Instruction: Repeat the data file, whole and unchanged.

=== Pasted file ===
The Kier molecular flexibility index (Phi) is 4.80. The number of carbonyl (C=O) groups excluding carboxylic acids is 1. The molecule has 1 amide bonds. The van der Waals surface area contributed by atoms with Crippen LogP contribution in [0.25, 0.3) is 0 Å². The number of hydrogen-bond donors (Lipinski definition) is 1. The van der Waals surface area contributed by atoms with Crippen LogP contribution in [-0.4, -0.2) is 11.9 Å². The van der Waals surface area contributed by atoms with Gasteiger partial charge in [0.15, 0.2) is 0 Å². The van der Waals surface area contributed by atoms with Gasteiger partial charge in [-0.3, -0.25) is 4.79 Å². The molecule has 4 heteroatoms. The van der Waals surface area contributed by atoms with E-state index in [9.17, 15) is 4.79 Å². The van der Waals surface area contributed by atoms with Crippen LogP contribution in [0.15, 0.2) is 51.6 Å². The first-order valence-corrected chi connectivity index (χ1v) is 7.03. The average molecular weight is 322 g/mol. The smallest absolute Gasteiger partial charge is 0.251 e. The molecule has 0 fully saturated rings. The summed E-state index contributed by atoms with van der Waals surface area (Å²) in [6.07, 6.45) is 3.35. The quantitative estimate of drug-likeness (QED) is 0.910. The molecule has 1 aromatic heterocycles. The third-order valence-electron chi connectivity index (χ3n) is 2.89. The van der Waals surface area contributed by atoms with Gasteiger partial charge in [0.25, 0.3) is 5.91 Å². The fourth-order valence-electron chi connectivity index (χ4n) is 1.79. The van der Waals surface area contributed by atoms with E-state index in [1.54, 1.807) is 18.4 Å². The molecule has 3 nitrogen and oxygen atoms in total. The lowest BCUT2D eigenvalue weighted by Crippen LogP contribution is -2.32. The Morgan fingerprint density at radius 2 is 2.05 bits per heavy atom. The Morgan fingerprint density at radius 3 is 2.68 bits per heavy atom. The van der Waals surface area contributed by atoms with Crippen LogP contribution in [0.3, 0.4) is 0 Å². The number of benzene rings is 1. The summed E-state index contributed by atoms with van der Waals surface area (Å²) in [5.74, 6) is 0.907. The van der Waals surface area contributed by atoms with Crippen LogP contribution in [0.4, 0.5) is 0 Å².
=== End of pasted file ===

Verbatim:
The Kier molecular flexibility index (Phi) is 4.80. The number of carbonyl (C=O) groups excluding carboxylic acids is 1. The molecule has 1 amide bonds. The van der Waals surface area contributed by atoms with Crippen LogP contribution in [0.25, 0.3) is 0 Å². The number of hydrogen-bond donors (Lipinski definition) is 1. The van der Waals surface area contributed by atoms with Crippen LogP contribution in [-0.4, -0.2) is 11.9 Å². The van der Waals surface area contributed by atoms with Gasteiger partial charge in [0.15, 0.2) is 0 Å². The van der Waals surface area contributed by atoms with Gasteiger partial charge in [-0.3, -0.25) is 4.79 Å². The molecule has 4 heteroatoms. The van der Waals surface area contributed by atoms with E-state index in [9.17, 15) is 4.79 Å². The van der Waals surface area contributed by atoms with Crippen LogP contribution in [0.15, 0.2) is 51.6 Å². The first-order valence-corrected chi connectivity index (χ1v) is 7.03. The average molecular weight is 322 g/mol. The smallest absolute Gasteiger partial charge is 0.251 e. The molecule has 0 fully saturated rings. The summed E-state index contributed by atoms with van der Waals surface area (Å²) in [6.07, 6.45) is 3.35. The quantitative estimate of drug-likeness (QED) is 0.910. The molecule has 1 aromatic heterocycles. The third-order valence-electron chi connectivity index (χ3n) is 2.89. The van der Waals surface area contributed by atoms with Gasteiger partial charge in [0.25, 0.3) is 5.91 Å². The fourth-order valence-electron chi connectivity index (χ4n) is 1.79. The van der Waals surface area contributed by atoms with E-state index in [1.54, 1.807) is 18.4 Å². The molecule has 3 nitrogen and oxygen atoms in total. The lowest BCUT2D eigenvalue weighted by Crippen LogP contribution is -2.32. The Morgan fingerprint density at radius 2 is 2.05 bits per heavy atom. The Morgan fingerprint density at radius 3 is 2.68 bits per heavy atom. The van der Waals surface area contributed by atoms with Crippen LogP contribution in [0.3, 0.4) is 0 Å². The number of benzene rings is 1. The summed E-state index contributed by atoms with van der Waals surface area (Å²) in [5.74, 6) is 0.907. The van der Waals surface area contributed by atoms with Crippen LogP contribution in [0.4, 0.5) is 0 Å².